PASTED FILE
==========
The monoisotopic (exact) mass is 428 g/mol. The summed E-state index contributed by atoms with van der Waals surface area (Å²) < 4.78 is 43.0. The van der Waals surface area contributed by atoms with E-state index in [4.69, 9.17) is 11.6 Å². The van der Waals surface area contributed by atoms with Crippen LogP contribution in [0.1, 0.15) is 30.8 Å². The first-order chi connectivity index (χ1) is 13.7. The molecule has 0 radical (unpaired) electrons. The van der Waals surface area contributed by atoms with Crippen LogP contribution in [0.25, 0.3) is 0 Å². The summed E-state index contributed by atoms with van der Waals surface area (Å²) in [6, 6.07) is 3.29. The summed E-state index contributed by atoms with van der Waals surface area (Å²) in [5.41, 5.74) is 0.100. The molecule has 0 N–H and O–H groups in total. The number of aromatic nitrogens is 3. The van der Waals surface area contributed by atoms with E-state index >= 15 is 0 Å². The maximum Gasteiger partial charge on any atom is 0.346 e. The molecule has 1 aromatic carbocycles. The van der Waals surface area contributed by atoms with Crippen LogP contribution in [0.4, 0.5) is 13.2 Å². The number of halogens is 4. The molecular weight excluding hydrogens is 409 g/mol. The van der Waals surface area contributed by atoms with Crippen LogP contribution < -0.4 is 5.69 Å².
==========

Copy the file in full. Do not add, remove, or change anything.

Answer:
The monoisotopic (exact) mass is 428 g/mol. The summed E-state index contributed by atoms with van der Waals surface area (Å²) < 4.78 is 43.0. The van der Waals surface area contributed by atoms with E-state index in [4.69, 9.17) is 11.6 Å². The van der Waals surface area contributed by atoms with Crippen LogP contribution in [0.1, 0.15) is 30.8 Å². The first-order chi connectivity index (χ1) is 13.7. The molecule has 0 radical (unpaired) electrons. The van der Waals surface area contributed by atoms with Crippen LogP contribution in [0.25, 0.3) is 0 Å². The summed E-state index contributed by atoms with van der Waals surface area (Å²) in [6, 6.07) is 3.29. The summed E-state index contributed by atoms with van der Waals surface area (Å²) in [5.41, 5.74) is 0.100. The molecule has 0 N–H and O–H groups in total. The number of aromatic nitrogens is 3. The van der Waals surface area contributed by atoms with E-state index >= 15 is 0 Å². The maximum Gasteiger partial charge on any atom is 0.346 e. The molecule has 1 aromatic carbocycles. The van der Waals surface area contributed by atoms with Crippen LogP contribution in [0.4, 0.5) is 13.2 Å². The number of halogens is 4. The molecular weight excluding hydrogens is 409 g/mol. The van der Waals surface area contributed by atoms with Crippen LogP contribution < -0.4 is 5.69 Å².